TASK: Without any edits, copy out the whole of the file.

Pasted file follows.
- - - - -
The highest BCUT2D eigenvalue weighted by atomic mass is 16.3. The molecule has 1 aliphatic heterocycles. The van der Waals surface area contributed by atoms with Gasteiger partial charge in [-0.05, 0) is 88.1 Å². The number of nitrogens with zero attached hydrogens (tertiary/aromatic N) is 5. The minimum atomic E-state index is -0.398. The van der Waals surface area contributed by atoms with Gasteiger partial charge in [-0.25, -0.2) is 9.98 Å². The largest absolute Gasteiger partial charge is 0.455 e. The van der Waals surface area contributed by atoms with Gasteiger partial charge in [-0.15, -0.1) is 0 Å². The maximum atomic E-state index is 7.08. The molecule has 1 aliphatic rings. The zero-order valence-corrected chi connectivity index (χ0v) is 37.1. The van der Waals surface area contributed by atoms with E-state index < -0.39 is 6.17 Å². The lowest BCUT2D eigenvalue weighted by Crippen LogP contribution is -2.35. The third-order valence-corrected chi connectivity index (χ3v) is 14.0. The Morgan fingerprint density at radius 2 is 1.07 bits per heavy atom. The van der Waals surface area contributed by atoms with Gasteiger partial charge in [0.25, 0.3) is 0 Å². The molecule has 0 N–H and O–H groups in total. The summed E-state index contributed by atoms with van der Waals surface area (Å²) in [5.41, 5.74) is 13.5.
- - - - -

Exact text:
The highest BCUT2D eigenvalue weighted by atomic mass is 16.3. The molecule has 1 aliphatic heterocycles. The van der Waals surface area contributed by atoms with Gasteiger partial charge in [-0.05, 0) is 88.1 Å². The number of nitrogens with zero attached hydrogens (tertiary/aromatic N) is 5. The minimum atomic E-state index is -0.398. The van der Waals surface area contributed by atoms with Gasteiger partial charge in [-0.25, -0.2) is 9.98 Å². The largest absolute Gasteiger partial charge is 0.455 e. The van der Waals surface area contributed by atoms with Gasteiger partial charge in [-0.15, -0.1) is 0 Å². The maximum atomic E-state index is 7.08. The molecule has 1 aliphatic rings. The zero-order valence-corrected chi connectivity index (χ0v) is 37.1. The van der Waals surface area contributed by atoms with E-state index < -0.39 is 6.17 Å². The lowest BCUT2D eigenvalue weighted by Crippen LogP contribution is -2.35. The third-order valence-corrected chi connectivity index (χ3v) is 14.0. The Morgan fingerprint density at radius 2 is 1.07 bits per heavy atom. The van der Waals surface area contributed by atoms with Gasteiger partial charge in [0.25, 0.3) is 0 Å². The molecule has 0 N–H and O–H groups in total. The summed E-state index contributed by atoms with van der Waals surface area (Å²) in [5.41, 5.74) is 13.5.